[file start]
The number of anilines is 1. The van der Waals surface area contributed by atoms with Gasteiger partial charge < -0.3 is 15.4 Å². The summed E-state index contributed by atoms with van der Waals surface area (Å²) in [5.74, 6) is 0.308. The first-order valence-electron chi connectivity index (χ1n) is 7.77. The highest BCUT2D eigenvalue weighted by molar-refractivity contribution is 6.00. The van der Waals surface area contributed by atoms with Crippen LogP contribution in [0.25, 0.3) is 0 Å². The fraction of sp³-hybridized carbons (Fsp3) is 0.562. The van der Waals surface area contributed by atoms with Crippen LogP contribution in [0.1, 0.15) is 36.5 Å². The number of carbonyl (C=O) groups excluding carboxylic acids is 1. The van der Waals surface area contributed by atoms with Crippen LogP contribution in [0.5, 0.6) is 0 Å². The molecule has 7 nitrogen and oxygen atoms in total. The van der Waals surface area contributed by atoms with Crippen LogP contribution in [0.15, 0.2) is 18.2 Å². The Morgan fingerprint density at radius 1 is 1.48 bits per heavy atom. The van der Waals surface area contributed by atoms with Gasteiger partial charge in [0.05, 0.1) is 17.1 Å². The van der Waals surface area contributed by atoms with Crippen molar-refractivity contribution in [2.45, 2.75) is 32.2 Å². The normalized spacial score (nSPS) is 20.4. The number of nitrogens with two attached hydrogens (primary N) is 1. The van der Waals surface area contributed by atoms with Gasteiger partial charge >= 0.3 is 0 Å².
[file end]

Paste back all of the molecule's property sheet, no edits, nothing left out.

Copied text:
The number of anilines is 1. The van der Waals surface area contributed by atoms with Gasteiger partial charge < -0.3 is 15.4 Å². The summed E-state index contributed by atoms with van der Waals surface area (Å²) in [5.74, 6) is 0.308. The first-order valence-electron chi connectivity index (χ1n) is 7.77. The highest BCUT2D eigenvalue weighted by molar-refractivity contribution is 6.00. The van der Waals surface area contributed by atoms with Crippen LogP contribution in [0.25, 0.3) is 0 Å². The fraction of sp³-hybridized carbons (Fsp3) is 0.562. The van der Waals surface area contributed by atoms with Crippen LogP contribution in [0.1, 0.15) is 36.5 Å². The number of carbonyl (C=O) groups excluding carboxylic acids is 1. The van der Waals surface area contributed by atoms with Crippen LogP contribution in [0.5, 0.6) is 0 Å². The molecule has 7 nitrogen and oxygen atoms in total. The van der Waals surface area contributed by atoms with Crippen LogP contribution in [0.15, 0.2) is 18.2 Å². The Morgan fingerprint density at radius 1 is 1.48 bits per heavy atom. The van der Waals surface area contributed by atoms with Gasteiger partial charge in [0.05, 0.1) is 17.1 Å². The van der Waals surface area contributed by atoms with Crippen molar-refractivity contribution in [2.45, 2.75) is 32.2 Å². The normalized spacial score (nSPS) is 20.4. The number of nitrogens with two attached hydrogens (primary N) is 1. The van der Waals surface area contributed by atoms with Gasteiger partial charge >= 0.3 is 0 Å².